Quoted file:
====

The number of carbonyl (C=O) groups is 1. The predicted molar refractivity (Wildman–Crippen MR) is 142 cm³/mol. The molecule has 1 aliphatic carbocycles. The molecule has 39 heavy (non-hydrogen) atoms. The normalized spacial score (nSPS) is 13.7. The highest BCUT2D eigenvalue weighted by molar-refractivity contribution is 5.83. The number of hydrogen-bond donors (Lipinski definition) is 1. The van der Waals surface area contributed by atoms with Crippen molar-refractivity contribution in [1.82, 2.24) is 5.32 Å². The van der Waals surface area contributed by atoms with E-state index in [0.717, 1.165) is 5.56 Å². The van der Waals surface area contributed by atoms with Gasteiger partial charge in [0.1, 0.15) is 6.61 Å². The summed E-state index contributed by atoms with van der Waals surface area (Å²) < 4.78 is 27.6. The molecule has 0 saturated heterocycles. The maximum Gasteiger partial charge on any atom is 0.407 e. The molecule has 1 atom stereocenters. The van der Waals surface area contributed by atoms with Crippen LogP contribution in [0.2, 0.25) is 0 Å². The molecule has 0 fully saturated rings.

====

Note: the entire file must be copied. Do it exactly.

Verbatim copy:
The number of carbonyl (C=O) groups is 1. The predicted molar refractivity (Wildman–Crippen MR) is 142 cm³/mol. The molecule has 1 aliphatic carbocycles. The molecule has 39 heavy (non-hydrogen) atoms. The normalized spacial score (nSPS) is 13.7. The highest BCUT2D eigenvalue weighted by molar-refractivity contribution is 5.83. The number of hydrogen-bond donors (Lipinski definition) is 1. The van der Waals surface area contributed by atoms with Crippen molar-refractivity contribution in [1.82, 2.24) is 5.32 Å². The van der Waals surface area contributed by atoms with E-state index in [0.717, 1.165) is 5.56 Å². The van der Waals surface area contributed by atoms with Gasteiger partial charge in [0.1, 0.15) is 6.61 Å². The summed E-state index contributed by atoms with van der Waals surface area (Å²) < 4.78 is 27.6. The molecule has 0 saturated heterocycles. The maximum Gasteiger partial charge on any atom is 0.407 e. The molecule has 1 atom stereocenters. The van der Waals surface area contributed by atoms with Crippen LogP contribution in [0.2, 0.25) is 0 Å². The molecule has 0 fully saturated rings.